I had occasionally stumbled across the remains of military plane crash sites while out hill walking but only set out with the intention of visiting a site as the objective of a walk (that of the Superfortress ‘Over-Exposed!’ on Bleaklow) in 2008. I took some photos, wrote some notes and added them to flickr. Over the years more sites were visited and in June 2013 I moved everything from flickr to these pages.
The aim is to provide an advert free record of these crash sites with words and photos; people continue to remove the last remains of these crashes, so recording what is left before it disappears altogether is one reason for uploading all this stuff. Another aim is to bring together various strands of research into one place, pointing out where there are conflicting views or records.
Probably the most important reason is to provide a memorial of sorts to the people who died at these places. Often the accidents occurred during training flights and many of the dead were young men, a long way from home, who never had the opportunity to defend their country in combat and whose deaths are consequently forgotten by all but their families and the readers of these stories.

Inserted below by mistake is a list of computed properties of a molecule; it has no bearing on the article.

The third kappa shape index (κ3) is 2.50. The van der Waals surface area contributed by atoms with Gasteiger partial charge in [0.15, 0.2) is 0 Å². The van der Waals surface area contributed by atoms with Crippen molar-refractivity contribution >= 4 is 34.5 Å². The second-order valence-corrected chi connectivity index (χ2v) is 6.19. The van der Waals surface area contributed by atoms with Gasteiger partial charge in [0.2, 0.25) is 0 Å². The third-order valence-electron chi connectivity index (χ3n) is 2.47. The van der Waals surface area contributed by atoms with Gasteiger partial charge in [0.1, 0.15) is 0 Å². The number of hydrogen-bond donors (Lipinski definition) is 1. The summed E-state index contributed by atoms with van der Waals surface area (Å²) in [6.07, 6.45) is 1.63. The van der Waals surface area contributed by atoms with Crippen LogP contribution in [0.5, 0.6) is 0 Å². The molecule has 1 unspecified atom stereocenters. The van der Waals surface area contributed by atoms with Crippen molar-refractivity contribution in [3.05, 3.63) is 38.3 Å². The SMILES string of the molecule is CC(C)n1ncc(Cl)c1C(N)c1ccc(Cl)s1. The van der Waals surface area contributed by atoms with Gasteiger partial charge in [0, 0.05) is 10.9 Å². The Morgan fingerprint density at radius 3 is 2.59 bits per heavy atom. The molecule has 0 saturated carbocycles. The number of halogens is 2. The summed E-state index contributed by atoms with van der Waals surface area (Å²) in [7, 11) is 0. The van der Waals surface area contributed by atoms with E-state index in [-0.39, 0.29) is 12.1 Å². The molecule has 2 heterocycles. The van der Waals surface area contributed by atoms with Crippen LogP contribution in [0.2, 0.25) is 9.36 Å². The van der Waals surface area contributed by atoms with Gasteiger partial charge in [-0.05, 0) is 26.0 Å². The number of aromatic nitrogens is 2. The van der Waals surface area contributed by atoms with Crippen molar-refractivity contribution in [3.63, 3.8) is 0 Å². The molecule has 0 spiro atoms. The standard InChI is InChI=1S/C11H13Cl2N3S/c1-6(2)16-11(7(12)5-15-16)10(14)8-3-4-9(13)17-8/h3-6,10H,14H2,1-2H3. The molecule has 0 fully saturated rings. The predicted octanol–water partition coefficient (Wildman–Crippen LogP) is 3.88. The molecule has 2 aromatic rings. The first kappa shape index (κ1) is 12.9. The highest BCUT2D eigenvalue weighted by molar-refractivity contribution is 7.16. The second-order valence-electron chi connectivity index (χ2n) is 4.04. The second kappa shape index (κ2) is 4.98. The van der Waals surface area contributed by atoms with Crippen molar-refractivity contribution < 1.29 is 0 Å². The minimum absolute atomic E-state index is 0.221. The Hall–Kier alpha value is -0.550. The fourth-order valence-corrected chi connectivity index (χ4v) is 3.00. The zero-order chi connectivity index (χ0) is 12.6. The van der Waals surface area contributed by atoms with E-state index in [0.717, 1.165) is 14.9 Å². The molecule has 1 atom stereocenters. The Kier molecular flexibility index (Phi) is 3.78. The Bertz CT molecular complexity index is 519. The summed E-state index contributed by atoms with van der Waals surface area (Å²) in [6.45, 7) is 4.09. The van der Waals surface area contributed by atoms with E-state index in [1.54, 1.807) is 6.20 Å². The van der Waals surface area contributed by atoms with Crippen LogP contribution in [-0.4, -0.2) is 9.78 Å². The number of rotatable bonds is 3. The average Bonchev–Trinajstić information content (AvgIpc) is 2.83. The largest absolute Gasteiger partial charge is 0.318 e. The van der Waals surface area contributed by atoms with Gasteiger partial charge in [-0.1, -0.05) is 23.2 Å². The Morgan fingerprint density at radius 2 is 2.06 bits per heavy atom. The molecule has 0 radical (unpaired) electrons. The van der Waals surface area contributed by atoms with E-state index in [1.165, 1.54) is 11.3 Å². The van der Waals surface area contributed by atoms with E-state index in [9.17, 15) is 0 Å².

People viewing these photos for the first time are often surprised that wreckage still remains and many also say they had never considered this part of our history. There are thousands of these places all over the UK; during the war aircraft came down every day. In Britain you are never very far from an air crash site. Those that came down in lowland were cleared, the land built on or cultivated. But in the hills wreckage sometimes remains though many of the sites detailed here have long since been cleared of all surface remains.
I had also uploaded onto flickr a number of then and now composites of Nazi Berlin, histories and photos about Luftwaffe air raids on Britain and a history of my father’s time during WWII in the Royal Navy. They are all on here too.
If you have anything to add to these stories, any corrections or additional info or anecdotes I’d love to hear from you. It’s always good to hear from relatives or from the people who were there at the time. The more valid info we can preserve and present for free, the better.